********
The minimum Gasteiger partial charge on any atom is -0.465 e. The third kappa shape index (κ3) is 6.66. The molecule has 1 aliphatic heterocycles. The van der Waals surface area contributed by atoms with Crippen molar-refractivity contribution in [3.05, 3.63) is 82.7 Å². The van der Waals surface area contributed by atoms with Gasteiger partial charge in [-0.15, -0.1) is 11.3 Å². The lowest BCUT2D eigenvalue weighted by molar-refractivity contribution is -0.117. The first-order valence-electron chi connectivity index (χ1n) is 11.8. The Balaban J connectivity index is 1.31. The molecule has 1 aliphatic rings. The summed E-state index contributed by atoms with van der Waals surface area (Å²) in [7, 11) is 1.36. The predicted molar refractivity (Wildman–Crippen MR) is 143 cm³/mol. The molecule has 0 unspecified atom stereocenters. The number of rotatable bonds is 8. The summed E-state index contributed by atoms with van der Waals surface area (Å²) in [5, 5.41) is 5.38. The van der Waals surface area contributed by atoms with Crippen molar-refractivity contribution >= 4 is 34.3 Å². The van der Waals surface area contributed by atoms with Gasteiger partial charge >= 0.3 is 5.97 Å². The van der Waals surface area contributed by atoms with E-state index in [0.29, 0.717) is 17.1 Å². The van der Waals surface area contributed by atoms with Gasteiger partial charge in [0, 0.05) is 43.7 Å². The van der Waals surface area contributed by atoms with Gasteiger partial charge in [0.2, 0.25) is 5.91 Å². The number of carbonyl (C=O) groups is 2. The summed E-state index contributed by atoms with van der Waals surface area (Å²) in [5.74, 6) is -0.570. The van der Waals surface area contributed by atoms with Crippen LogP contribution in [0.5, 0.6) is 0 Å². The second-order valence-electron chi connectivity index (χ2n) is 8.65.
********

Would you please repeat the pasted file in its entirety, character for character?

The minimum Gasteiger partial charge on any atom is -0.465 e. The third kappa shape index (κ3) is 6.66. The molecule has 1 aliphatic heterocycles. The van der Waals surface area contributed by atoms with Crippen molar-refractivity contribution in [3.05, 3.63) is 82.7 Å². The van der Waals surface area contributed by atoms with Gasteiger partial charge in [-0.15, -0.1) is 11.3 Å². The lowest BCUT2D eigenvalue weighted by molar-refractivity contribution is -0.117. The first-order valence-electron chi connectivity index (χ1n) is 11.8. The Balaban J connectivity index is 1.31. The molecule has 1 aliphatic rings. The summed E-state index contributed by atoms with van der Waals surface area (Å²) in [7, 11) is 1.36. The predicted molar refractivity (Wildman–Crippen MR) is 143 cm³/mol. The molecule has 0 unspecified atom stereocenters. The number of rotatable bonds is 8. The summed E-state index contributed by atoms with van der Waals surface area (Å²) in [5, 5.41) is 5.38. The van der Waals surface area contributed by atoms with Crippen molar-refractivity contribution >= 4 is 34.3 Å². The van der Waals surface area contributed by atoms with Gasteiger partial charge >= 0.3 is 5.97 Å². The van der Waals surface area contributed by atoms with E-state index in [0.29, 0.717) is 17.1 Å². The van der Waals surface area contributed by atoms with Gasteiger partial charge in [0, 0.05) is 43.7 Å². The van der Waals surface area contributed by atoms with Gasteiger partial charge in [0.2, 0.25) is 5.91 Å². The number of carbonyl (C=O) groups is 2. The summed E-state index contributed by atoms with van der Waals surface area (Å²) in [5.74, 6) is -0.570. The van der Waals surface area contributed by atoms with Crippen LogP contribution in [0.5, 0.6) is 0 Å². The second-order valence-electron chi connectivity index (χ2n) is 8.65.